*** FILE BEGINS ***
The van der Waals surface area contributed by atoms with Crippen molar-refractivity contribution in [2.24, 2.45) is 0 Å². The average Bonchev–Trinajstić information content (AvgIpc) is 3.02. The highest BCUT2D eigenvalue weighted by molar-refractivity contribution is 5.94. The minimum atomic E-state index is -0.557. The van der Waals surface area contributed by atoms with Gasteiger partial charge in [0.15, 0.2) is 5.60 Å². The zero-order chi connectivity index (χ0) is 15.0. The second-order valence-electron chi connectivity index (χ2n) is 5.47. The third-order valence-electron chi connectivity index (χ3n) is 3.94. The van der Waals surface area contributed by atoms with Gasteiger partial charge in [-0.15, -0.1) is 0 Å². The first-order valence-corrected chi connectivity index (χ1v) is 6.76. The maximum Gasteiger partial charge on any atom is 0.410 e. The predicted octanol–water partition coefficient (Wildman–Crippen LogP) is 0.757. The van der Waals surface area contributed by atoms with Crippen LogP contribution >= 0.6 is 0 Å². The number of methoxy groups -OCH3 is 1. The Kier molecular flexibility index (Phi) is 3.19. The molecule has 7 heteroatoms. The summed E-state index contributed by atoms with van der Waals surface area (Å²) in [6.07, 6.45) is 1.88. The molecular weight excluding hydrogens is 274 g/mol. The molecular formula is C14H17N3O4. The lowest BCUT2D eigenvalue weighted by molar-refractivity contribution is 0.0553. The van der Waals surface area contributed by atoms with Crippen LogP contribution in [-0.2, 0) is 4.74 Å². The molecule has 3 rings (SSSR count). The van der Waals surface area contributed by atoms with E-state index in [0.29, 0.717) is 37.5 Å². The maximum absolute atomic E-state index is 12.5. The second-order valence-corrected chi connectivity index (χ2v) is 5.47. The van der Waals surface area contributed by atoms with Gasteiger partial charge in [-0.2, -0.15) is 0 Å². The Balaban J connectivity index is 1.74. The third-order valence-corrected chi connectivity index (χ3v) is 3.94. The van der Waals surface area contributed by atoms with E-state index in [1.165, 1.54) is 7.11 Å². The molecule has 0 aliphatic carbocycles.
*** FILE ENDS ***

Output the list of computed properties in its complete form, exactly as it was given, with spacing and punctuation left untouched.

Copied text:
The van der Waals surface area contributed by atoms with Crippen molar-refractivity contribution in [2.24, 2.45) is 0 Å². The average Bonchev–Trinajstić information content (AvgIpc) is 3.02. The highest BCUT2D eigenvalue weighted by molar-refractivity contribution is 5.94. The minimum atomic E-state index is -0.557. The van der Waals surface area contributed by atoms with Gasteiger partial charge in [0.15, 0.2) is 5.60 Å². The zero-order chi connectivity index (χ0) is 15.0. The second-order valence-electron chi connectivity index (χ2n) is 5.47. The third-order valence-electron chi connectivity index (χ3n) is 3.94. The van der Waals surface area contributed by atoms with Gasteiger partial charge in [-0.15, -0.1) is 0 Å². The first-order valence-corrected chi connectivity index (χ1v) is 6.76. The maximum Gasteiger partial charge on any atom is 0.410 e. The predicted octanol–water partition coefficient (Wildman–Crippen LogP) is 0.757. The van der Waals surface area contributed by atoms with Crippen LogP contribution >= 0.6 is 0 Å². The number of methoxy groups -OCH3 is 1. The Kier molecular flexibility index (Phi) is 3.19. The molecule has 7 heteroatoms. The summed E-state index contributed by atoms with van der Waals surface area (Å²) in [6.07, 6.45) is 1.88. The molecular weight excluding hydrogens is 274 g/mol. The molecular formula is C14H17N3O4. The lowest BCUT2D eigenvalue weighted by molar-refractivity contribution is 0.0553. The van der Waals surface area contributed by atoms with Crippen LogP contribution in [-0.2, 0) is 4.74 Å². The molecule has 3 rings (SSSR count). The van der Waals surface area contributed by atoms with E-state index in [0.29, 0.717) is 37.5 Å². The maximum absolute atomic E-state index is 12.5. The second-order valence-corrected chi connectivity index (χ2v) is 5.47. The van der Waals surface area contributed by atoms with Gasteiger partial charge in [-0.2, -0.15) is 0 Å². The Balaban J connectivity index is 1.74. The third-order valence-corrected chi connectivity index (χ3v) is 3.94. The van der Waals surface area contributed by atoms with E-state index in [1.165, 1.54) is 7.11 Å². The molecule has 0 aliphatic carbocycles.